The Minimum Standard
If you have been involved with the electrical construction industry for even a short period of time, you have probably heard the National Electrical Code® (NEC) referred to as the minimum standard. Electricians, engineers, inspectors, and others use this phrase to describe a standard that details guidelines and requirements for safe electrical installations. This standard organizes these requirements into a single resource, updated and published every three years.
States and local jurisdictions commonly adopt the NEC as at least one of the official documents governing electrical installations. By mandating the NEC as a law, the local governmental body, or Authority Having Jurisdiction (AHJ), can implement an inspection process to ensure compliance with the NEC. Many jurisdictions outside the United States also adopt the NEC as a guideline for electrical installations.
Many years ago the NEC contained the statement, “The requirements of this Code constitute a minimum standard.” The statement was amended over time and by the 1968 edition it read, “This Code contains basic minimum provisions considered necessary for safety.” The sentence was eventually deleted.
90.1(B) of the 2014 NEC declares, “This Code contains provisions that are considered necessary for safety. Compliance therewith and proper maintenance results in an installation that is essentially free from hazard but not necessarily efficient, convenient, or adequate for good service or future expansion of electrical use.” The Informational Note states, “An initial adequate installation and reasonable provisions for system changes provide for future increases in the use of electricity.”
This verbiage is used in an attempt to explain what perhaps could be simplified into, “NEC requirements constitute a minimum standard.” Nevertheless, the term minimum standard has stuck with people associated with the industry and is often repeated by electrical contractors, journeymen, inspectors, and instructors when discussing the NEC. More importantly, attorneys and insurance investigators are quite aware of the significance of the term.
Far too many electricians are of the opinion that the requirements of the NEC are the boundaries we work up to. In fact, the NEC standard should be, at the very least, the starting point of any electrical installation. A good contractor realizes the importance of providing the consumer with a better than minimum installation, allowing provision for future expansion. This is why architects and engineers specify materials, equipment, and install practices to be of a higher quality than what the NEC requires. As far as “the practical safeguarding of persons and property from hazards arising from the use of electricity,” we should all consider the NEC as defining the absolute bare minimum level of electrical installation safety.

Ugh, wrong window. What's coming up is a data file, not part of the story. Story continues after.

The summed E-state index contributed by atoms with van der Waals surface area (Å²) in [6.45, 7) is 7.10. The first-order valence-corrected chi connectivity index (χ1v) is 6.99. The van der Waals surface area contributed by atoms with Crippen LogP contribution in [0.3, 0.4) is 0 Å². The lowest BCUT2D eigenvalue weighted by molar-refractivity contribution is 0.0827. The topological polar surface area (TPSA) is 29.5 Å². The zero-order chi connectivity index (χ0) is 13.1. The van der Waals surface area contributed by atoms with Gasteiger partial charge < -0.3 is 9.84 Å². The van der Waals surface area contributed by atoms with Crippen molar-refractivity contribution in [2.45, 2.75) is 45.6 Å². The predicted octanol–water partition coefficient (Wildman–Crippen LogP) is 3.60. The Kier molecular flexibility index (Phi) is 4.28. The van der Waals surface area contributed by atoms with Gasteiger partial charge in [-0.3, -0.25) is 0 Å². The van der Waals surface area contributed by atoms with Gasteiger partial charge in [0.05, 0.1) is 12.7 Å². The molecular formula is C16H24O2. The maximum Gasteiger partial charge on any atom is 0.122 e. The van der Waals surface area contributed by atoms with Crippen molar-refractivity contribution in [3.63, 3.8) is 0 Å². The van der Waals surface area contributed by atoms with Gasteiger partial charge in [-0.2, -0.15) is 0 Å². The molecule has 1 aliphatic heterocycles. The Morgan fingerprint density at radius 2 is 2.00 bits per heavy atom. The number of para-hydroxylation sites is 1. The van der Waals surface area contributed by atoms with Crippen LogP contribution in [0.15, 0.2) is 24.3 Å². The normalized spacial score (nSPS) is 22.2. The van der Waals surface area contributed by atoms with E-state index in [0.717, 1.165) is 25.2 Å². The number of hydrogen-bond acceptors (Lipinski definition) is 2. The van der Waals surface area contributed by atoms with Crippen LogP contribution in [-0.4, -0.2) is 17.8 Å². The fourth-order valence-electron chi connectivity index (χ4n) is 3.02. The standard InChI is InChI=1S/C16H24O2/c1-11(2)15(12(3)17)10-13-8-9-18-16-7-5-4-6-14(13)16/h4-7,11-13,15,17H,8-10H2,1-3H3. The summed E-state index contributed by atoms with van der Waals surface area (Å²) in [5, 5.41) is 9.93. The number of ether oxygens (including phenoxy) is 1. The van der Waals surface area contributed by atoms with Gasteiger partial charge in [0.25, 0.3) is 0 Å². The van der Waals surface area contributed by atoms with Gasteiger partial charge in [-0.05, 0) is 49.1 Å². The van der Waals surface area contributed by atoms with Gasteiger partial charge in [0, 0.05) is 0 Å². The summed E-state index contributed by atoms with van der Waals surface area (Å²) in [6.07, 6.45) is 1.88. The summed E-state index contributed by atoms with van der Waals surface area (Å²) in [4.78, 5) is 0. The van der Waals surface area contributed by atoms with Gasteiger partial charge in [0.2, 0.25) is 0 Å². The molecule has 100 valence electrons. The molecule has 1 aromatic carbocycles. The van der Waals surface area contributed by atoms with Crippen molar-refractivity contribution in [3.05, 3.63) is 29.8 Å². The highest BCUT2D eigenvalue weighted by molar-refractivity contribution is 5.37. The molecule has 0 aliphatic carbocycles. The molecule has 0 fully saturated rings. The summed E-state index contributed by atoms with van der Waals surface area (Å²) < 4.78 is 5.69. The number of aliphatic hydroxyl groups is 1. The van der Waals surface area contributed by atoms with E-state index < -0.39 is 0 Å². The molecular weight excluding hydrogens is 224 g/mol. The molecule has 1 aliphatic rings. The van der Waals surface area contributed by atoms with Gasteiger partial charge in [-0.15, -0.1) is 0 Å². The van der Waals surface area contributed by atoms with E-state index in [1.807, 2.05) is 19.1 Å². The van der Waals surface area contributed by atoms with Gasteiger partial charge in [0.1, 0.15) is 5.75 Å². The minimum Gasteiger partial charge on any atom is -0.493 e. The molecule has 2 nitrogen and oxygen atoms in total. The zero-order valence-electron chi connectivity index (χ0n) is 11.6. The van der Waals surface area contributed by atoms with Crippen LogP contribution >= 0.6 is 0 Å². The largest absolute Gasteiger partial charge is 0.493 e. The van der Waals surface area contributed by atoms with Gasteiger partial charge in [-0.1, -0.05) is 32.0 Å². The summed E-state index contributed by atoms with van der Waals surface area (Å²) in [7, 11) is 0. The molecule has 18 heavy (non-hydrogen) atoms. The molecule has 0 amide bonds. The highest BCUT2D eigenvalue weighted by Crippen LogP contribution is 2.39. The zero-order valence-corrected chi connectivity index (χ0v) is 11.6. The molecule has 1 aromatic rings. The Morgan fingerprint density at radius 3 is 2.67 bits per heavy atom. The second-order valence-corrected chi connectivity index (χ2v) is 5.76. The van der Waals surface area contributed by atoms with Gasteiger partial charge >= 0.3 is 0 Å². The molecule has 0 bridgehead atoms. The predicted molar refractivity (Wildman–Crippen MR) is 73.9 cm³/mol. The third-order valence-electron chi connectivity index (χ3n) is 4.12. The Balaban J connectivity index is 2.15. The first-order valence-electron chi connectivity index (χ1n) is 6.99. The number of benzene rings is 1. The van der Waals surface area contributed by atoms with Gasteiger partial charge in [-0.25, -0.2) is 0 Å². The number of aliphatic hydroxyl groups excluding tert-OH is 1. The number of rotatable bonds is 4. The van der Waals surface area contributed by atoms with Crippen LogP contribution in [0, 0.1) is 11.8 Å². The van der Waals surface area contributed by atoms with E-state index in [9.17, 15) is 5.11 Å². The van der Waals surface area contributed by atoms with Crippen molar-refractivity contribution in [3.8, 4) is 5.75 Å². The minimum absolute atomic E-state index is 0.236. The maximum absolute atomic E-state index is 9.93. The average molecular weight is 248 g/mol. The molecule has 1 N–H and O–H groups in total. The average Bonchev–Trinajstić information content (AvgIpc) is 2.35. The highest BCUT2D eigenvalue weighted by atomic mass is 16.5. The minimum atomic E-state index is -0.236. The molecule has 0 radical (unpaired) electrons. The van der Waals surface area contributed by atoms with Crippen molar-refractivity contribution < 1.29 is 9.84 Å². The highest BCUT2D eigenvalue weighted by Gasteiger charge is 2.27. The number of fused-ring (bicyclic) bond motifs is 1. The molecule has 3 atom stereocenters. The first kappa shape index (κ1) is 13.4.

States and local jurisdictions often adopt the NEC, yet amend it to include rules or requirements that are more stringent than those of the NEC. These amendments may address climate or soil conditions and other issues that are pertinent to the locality.
Local building and electrical codes should be properly substantiated and be subject to the same rigorous public review process that NEC requirements are. Unfortunately, they sometimes are not. Proper substantiation includes technical data, research papers, and records of life safety incidents, to name a few. When local jurisdictions start believing it is their responsibility to “fix” gray areas of the NEC, trouble is brewing.
Many localized, self-appointed code writers do not keep themselves abreast of the utmost current developments of the NEC. They may even create amendments that are in direct contradiction to the logic exercised by the NEC Code Making Panels. The NEC suggests that the AHJ has the responsibility to interpret the rules, not necessarily write them. If someone feels a section of the NEC needs to be added to, subtracted from, or corrected in any way, they should submit a proposal to the National Fire Protection Association or become an active part of the development process.
I believe that a grave mistake is made when jurisdictions amend the NEC to leave important sections out. A worse case scenario is created when a jurisdiction generates a requirement that is less restrictive than the NEC allows. The origin of less restrictive local amendments can usually be tracked to reasoning that is political or cost driven. When it comes to electrical safety, politics and job costs should never be a consideration. After all, how can a local standard be minimal to the minimum standard?
Ron Alley is the executive director of the Northern New Mexico chapter of IEC. He is a principal member of Code Panel 18, a member of the IEC National Codes & Standards Committee, and a member of the Electrical Technical Advisory Council of New Mexico. He is an ICC certified electrical and building inspector, a licensed electrical contractor with Journeyman certification in Colorado and New Mexico, and has 42 years in the electrical construction industry.